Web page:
If you consider yourself a creative person, you're probably well acquainted with the irritating blocks all artistic types are prone to experiencing. Personally, I have a few specific areas in which I occasionally encounter these frustrating blanks - mainly, I struggle to get out of my comfort zone in terms of typeface and colour palette. Out of necessity, I've collected a few handy resources that help me work through these troubled times.
Fonts In Use
Few things compare to the satisfaction that well-paired fonts or a bit of clever typography can provide. But picking the right font can be a struggle. Fonts In Use is my go-to cheat sheet for time-tested executions and pairings that have proven to be effective. As an added bonus, I get a kick out of seeing how classic typefaces have been used in retro and iconic works.
I love colour! I have a pesky tendency to gravitate toward my personal favourite shades (hello, muted pastels!), but that's not always ideal for the project at hand. This blog post featuring 100 Brilliant Colour Combinations is one I return to again and again when I feel stuck in a colour rut.
Pictaculous is a genius little tool that generates a custom colour palette to complement any photo you choose. From there, you can use the provided colour codes to incorporate the hues into your design or you can download the palette directly into Adobe products by grabbing the Adobe Swatch File.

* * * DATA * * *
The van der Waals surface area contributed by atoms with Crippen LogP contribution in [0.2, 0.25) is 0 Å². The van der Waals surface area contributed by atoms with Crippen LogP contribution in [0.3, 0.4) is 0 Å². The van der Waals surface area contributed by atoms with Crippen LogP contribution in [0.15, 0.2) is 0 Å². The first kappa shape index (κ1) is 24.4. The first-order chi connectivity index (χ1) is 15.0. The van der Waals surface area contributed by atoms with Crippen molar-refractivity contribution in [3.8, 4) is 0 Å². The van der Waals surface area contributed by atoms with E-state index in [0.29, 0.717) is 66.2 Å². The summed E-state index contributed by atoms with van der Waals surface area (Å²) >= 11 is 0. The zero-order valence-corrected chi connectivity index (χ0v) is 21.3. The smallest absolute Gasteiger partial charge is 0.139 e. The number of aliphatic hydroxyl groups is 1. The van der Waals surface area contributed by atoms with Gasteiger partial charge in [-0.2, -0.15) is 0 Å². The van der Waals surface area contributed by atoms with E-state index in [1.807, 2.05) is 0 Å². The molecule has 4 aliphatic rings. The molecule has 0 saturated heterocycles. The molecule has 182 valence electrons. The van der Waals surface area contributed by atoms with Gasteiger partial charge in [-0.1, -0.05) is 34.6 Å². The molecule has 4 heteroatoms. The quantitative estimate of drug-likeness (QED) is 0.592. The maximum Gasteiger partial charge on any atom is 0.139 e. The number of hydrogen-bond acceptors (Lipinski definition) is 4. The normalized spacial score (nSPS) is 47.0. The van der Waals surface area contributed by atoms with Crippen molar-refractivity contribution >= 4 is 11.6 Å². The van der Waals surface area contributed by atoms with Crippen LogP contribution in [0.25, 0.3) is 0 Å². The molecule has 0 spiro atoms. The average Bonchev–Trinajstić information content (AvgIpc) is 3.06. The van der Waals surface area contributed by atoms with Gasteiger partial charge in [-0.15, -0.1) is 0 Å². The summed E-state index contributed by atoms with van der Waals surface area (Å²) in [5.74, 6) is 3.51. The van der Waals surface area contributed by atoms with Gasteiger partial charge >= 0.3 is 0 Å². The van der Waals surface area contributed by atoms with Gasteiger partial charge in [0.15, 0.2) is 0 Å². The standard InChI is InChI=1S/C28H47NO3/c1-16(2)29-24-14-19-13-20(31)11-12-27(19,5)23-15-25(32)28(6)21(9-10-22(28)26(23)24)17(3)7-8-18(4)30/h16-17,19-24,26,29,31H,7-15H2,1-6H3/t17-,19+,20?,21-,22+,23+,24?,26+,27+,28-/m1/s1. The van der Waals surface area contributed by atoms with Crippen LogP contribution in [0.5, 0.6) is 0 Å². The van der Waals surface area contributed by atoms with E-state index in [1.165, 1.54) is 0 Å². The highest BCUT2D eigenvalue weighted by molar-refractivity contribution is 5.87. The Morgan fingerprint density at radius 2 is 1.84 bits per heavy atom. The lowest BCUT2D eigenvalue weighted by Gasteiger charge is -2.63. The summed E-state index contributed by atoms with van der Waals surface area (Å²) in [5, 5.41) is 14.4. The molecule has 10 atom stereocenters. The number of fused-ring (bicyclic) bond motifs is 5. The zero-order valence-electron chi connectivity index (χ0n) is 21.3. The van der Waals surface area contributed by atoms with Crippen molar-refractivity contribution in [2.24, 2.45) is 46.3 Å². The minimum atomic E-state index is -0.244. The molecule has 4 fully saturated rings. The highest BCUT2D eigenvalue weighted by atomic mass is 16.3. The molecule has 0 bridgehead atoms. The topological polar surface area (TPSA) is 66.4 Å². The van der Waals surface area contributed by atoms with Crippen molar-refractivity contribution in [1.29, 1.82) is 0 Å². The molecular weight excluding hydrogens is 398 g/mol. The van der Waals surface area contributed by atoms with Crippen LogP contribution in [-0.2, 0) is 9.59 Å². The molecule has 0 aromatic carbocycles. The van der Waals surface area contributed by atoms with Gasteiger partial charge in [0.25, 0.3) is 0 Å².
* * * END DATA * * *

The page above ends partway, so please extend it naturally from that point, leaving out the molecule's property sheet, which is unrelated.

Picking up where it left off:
MorgueFile is the largest searchable catalog of totally free images I've yet to find online. Not all the content it hosts is great quality, but it's well worth sifting through.
Unsplash has a small but excellently curated assortment of 100% free stock photos. Equally awesome is their Made With Unsplash gallery. It's an absolute goldmine of inspiration, and features a variety of different design styles.
Pexels is another useful source of impactful imagery, with a nifty feature that allows you to search its archives by colour.
All three of these sites offer photos that are free for personal and even commercial use, with no attribution required.
Grain Edit is focused on classic design work from the 1950s-1970s and contemporary designers that draw inspiration from that time period. If you're as fascinated with mid-century aesthetic as I am, this one's for you.
The Design Blog showcases high quality, handpicked design from around the world. The selected pieces are extremely eclectic, and span many aspects of design, both digital and otherwise. The site's clean, image-heavy layout make it perfect for casually scrolling through over your next coffee break.
Spoon Graphics hosts an arsenal of freebies, tutorials and inspiration. It also features premium content for paying members, but the free stuff is amazing in itself. Truly one of the most useful design resources I have come across.